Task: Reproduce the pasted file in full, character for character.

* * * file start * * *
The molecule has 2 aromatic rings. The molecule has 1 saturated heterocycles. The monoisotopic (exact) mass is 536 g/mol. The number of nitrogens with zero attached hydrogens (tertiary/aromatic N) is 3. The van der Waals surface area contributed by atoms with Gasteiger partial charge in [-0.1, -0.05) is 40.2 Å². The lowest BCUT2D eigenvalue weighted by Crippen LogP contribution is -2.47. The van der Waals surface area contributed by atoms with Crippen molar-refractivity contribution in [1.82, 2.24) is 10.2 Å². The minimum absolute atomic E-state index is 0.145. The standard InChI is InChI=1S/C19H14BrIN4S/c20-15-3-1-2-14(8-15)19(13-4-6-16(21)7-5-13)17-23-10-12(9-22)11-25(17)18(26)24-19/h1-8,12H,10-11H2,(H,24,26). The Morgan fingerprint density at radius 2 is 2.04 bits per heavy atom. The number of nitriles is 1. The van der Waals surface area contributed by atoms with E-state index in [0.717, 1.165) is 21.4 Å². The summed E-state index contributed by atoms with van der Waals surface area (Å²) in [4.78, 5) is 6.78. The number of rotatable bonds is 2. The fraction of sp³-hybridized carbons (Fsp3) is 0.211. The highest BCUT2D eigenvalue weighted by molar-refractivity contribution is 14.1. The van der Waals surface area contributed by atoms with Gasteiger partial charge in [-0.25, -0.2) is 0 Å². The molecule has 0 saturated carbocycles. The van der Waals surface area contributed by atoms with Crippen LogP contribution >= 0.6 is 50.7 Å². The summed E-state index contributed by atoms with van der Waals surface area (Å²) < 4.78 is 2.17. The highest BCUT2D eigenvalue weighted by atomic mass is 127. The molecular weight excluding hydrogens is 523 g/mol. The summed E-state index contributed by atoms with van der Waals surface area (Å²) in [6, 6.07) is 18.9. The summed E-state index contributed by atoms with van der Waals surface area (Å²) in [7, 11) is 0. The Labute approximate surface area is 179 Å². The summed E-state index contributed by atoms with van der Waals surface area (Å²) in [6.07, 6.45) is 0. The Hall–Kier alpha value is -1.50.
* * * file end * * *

The molecule has 2 aromatic rings. The molecule has 1 saturated heterocycles. The monoisotopic (exact) mass is 536 g/mol. The number of nitrogens with zero attached hydrogens (tertiary/aromatic N) is 3. The van der Waals surface area contributed by atoms with Gasteiger partial charge in [-0.1, -0.05) is 40.2 Å². The lowest BCUT2D eigenvalue weighted by Crippen LogP contribution is -2.47. The van der Waals surface area contributed by atoms with Crippen molar-refractivity contribution in [1.82, 2.24) is 10.2 Å². The minimum absolute atomic E-state index is 0.145. The standard InChI is InChI=1S/C19H14BrIN4S/c20-15-3-1-2-14(8-15)19(13-4-6-16(21)7-5-13)17-23-10-12(9-22)11-25(17)18(26)24-19/h1-8,12H,10-11H2,(H,24,26). The Morgan fingerprint density at radius 2 is 2.04 bits per heavy atom. The number of nitriles is 1. The van der Waals surface area contributed by atoms with E-state index in [0.717, 1.165) is 21.4 Å². The summed E-state index contributed by atoms with van der Waals surface area (Å²) in [4.78, 5) is 6.78. The number of rotatable bonds is 2. The fraction of sp³-hybridized carbons (Fsp3) is 0.211. The highest BCUT2D eigenvalue weighted by molar-refractivity contribution is 14.1. The van der Waals surface area contributed by atoms with Gasteiger partial charge in [-0.25, -0.2) is 0 Å². The molecule has 0 saturated carbocycles. The van der Waals surface area contributed by atoms with Crippen LogP contribution >= 0.6 is 50.7 Å². The summed E-state index contributed by atoms with van der Waals surface area (Å²) < 4.78 is 2.17. The highest BCUT2D eigenvalue weighted by atomic mass is 127. The molecular weight excluding hydrogens is 523 g/mol. The summed E-state index contributed by atoms with van der Waals surface area (Å²) in [6, 6.07) is 18.9. The summed E-state index contributed by atoms with van der Waals surface area (Å²) in [7, 11) is 0. The Labute approximate surface area is 179 Å². The summed E-state index contributed by atoms with van der Waals surface area (Å²) in [6.07, 6.45) is 0. The Hall–Kier alpha value is -1.50.